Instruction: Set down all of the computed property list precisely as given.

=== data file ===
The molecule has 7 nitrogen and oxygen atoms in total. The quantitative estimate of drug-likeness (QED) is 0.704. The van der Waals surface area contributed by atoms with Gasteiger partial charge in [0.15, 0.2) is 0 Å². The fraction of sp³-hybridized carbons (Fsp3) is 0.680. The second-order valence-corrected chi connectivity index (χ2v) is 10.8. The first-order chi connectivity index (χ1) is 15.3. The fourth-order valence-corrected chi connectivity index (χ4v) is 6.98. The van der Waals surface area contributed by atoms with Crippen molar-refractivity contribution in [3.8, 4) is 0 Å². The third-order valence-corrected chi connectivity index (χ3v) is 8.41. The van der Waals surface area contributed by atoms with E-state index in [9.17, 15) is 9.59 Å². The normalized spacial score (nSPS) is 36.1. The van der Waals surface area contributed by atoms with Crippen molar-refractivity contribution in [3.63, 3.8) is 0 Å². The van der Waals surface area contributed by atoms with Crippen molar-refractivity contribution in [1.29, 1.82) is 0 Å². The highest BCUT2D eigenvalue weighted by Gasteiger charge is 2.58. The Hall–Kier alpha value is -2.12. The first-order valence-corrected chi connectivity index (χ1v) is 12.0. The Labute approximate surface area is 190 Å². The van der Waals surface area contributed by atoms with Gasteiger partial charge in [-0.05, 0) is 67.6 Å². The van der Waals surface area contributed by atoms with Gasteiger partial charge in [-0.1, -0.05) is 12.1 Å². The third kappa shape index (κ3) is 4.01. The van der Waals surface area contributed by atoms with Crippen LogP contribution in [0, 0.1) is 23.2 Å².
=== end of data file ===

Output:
The molecule has 7 nitrogen and oxygen atoms in total. The quantitative estimate of drug-likeness (QED) is 0.704. The van der Waals surface area contributed by atoms with Gasteiger partial charge in [0.15, 0.2) is 0 Å². The fraction of sp³-hybridized carbons (Fsp3) is 0.680. The second-order valence-corrected chi connectivity index (χ2v) is 10.8. The first-order chi connectivity index (χ1) is 15.3. The fourth-order valence-corrected chi connectivity index (χ4v) is 6.98. The van der Waals surface area contributed by atoms with Crippen molar-refractivity contribution in [3.8, 4) is 0 Å². The third-order valence-corrected chi connectivity index (χ3v) is 8.41. The van der Waals surface area contributed by atoms with E-state index in [9.17, 15) is 9.59 Å². The normalized spacial score (nSPS) is 36.1. The van der Waals surface area contributed by atoms with Crippen molar-refractivity contribution in [3.63, 3.8) is 0 Å². The van der Waals surface area contributed by atoms with Crippen molar-refractivity contribution in [1.29, 1.82) is 0 Å². The highest BCUT2D eigenvalue weighted by Gasteiger charge is 2.58. The Hall–Kier alpha value is -2.12. The first-order valence-corrected chi connectivity index (χ1v) is 12.0. The Labute approximate surface area is 190 Å². The van der Waals surface area contributed by atoms with Gasteiger partial charge in [-0.05, 0) is 67.6 Å². The van der Waals surface area contributed by atoms with Gasteiger partial charge in [-0.1, -0.05) is 12.1 Å². The third kappa shape index (κ3) is 4.01. The van der Waals surface area contributed by atoms with Crippen LogP contribution in [0, 0.1) is 23.2 Å².